Since committing two turnovers in its first four games, Clemson has gotten downright careless with the football. The Tigers have committed 11 turnovers in their last four games, including seven in their last two.
Florida State turned four turnovers into 20 points. At Maryland, Sammy Watkins and Rod McDowell fumbled inside their own 25 on back-to-back drives, although the defense mitigated the damage by holding the Terrapins to a pair of field goals. Coach Dabo Swinney called the turnovers “a virus” running through the team, one that he hopes has run its course.
Virginia is 10th in the ACC in turnover margin at minus-0.12, but avoiding mistakes away from home is optimal.
Convert in the red zone
The biggest reason Clemson held a slim 16-7 lead over Maryland at halftime last week? Abysmal red-zone performance. The Tigers managed only three field goals in the first four trips inside the Terrapins’ 20. The red zone has emerged as something of an issue for the Tigers this season: After leading the nation in red-zone efficiency in 2012 (scoring on 95 percent of their trips), the Tigers are 58th nationally this fall, scoring on 83.8 percent of their trips.
Swinney said this week that “if we’d scored touchdowns on two or three of those trips (at Maryland), you wouldn’t have seen Tajh Boyd and Sammy Watkins in the fourth quarter. And maybe that’s a good thing, teaching them about adversity.”
Still, if Swinney wants a breather this week, he and his players would be advised to be more efficient inside the 20.
Stop the pass
Virginia will pass and pass often this week. Last week, Cavaliers sophomore quarterback David Watford completed 43 of 61 passes for 376 yards in a loss to Georgia Tech, setting UVA records for single-game attempts and completions. Clemson is allowing 230.6 yards passing per game, 10th in the ACC and 66th nationally.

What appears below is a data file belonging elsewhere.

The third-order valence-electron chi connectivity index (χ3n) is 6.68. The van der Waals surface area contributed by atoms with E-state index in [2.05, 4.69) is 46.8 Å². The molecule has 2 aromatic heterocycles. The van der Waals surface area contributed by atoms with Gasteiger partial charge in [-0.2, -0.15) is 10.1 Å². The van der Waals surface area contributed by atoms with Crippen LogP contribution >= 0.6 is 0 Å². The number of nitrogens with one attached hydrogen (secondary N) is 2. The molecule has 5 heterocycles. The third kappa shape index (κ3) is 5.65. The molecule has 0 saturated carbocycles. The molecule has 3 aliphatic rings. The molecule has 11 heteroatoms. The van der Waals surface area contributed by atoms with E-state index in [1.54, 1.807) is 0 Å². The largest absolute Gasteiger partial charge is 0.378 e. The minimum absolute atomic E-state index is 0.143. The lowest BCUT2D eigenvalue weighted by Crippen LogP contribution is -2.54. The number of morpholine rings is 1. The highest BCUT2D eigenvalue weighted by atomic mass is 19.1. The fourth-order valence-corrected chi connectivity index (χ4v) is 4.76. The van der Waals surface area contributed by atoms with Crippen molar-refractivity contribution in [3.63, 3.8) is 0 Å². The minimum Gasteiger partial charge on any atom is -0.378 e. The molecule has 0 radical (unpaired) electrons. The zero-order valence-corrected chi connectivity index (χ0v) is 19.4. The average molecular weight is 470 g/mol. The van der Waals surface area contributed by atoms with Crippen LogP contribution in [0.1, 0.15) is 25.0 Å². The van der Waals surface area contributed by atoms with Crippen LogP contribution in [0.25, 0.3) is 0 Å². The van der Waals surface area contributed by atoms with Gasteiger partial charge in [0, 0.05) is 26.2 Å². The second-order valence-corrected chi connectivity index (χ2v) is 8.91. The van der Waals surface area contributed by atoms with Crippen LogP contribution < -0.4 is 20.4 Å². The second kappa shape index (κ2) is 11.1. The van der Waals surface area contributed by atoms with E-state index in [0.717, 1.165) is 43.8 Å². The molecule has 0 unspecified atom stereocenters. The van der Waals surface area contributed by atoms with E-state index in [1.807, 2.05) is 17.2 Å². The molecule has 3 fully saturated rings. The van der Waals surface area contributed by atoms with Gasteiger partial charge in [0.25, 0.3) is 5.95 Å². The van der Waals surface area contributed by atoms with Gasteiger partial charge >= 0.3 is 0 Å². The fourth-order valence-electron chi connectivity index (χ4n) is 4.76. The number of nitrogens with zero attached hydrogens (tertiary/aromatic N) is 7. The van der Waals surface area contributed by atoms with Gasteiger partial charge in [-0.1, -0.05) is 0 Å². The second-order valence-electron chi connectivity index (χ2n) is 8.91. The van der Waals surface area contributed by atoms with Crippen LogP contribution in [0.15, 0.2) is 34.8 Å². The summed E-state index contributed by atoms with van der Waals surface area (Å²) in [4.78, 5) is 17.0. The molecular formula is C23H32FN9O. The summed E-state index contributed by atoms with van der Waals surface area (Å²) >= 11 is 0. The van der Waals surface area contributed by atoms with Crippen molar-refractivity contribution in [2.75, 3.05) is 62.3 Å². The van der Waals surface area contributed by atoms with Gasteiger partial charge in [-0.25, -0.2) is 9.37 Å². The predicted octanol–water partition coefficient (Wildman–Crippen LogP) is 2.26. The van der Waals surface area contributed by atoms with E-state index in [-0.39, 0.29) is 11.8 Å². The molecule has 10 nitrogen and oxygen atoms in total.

The Tigers are vulnerable to the big play as well, having given up six passes of 50-plus yards this season. Last week, Maryland’s Levern Jacobs turned a simple slant into a 71-yard score. A big early pass play could turn momentum in the Cavs’ favor.
Virginia Keys to Victory
Stop the pass
On paper, Virginia has few noticeable strengths, but pass defense has been a stalwart. The Cavaliers allow 211 yards passing per game, fourth in the ACC and 29th nationally. Strong safety Anthony Harris has five interceptions on the season and sits in a five-way tie for first nationally. It is one interception more than Virginia’s entire team had in 2012. If Harris can get his mitts around a Tajh Boyd offering, it could give the Cavs defense some much-needed momentum against a passing attack that averages 319.9 yards per game, second in the ACC.
Stop the ground game
Clemson is coming off its best rushing game of the season, a 238-yard effort at Maryland. Offensive coordinator Chad Morris emphasizes establishing a physical run game: Last week marked the first time Clemson had ever had a 160-yard rusher (Rod McDowell) and receiver (Sammy Watkins) in the same game.
Virginia has struggled historically against Clemson, losing the teams’ first 29 all-time meetings before winning in 1990. Since 1990, the teams have split 17 meetings 8-8-1. UVA has held Clemson under 200 yards rushing nine times and won eight of those games. The only exception was 2008, when the Tigers gained only 56 yards on the ground in a 13-3 win in Charlottesville. The Cavaliers will need to be similarly stingy Saturday afternoon.
Play beyond your years
Virginia is tied for 78th nationally in scoring defense, allowing 29.3 points per game. Part of the problem can be tied to the Cavaliers’ overall youth. Of UVA’s 85 scholarship players, 55 are freshmen and sophomores. Last week against Georgia Tech, the Cavs started four true freshmen on defense in defensive tackle Donte Wilkins, linebackers Zach Bradshaw and Max Valles and cornerback Tim Harris. Clemson senior quarterback Tajh Boyd is one of the ACC’s most experienced quarterbacks and one of only three ACC quarterbacks ever to surpass 10,000 yards career passing. UVA’s defense must grow up, and in a hurry.
Clemson Players to Watch
Senior QB Tajh Boyd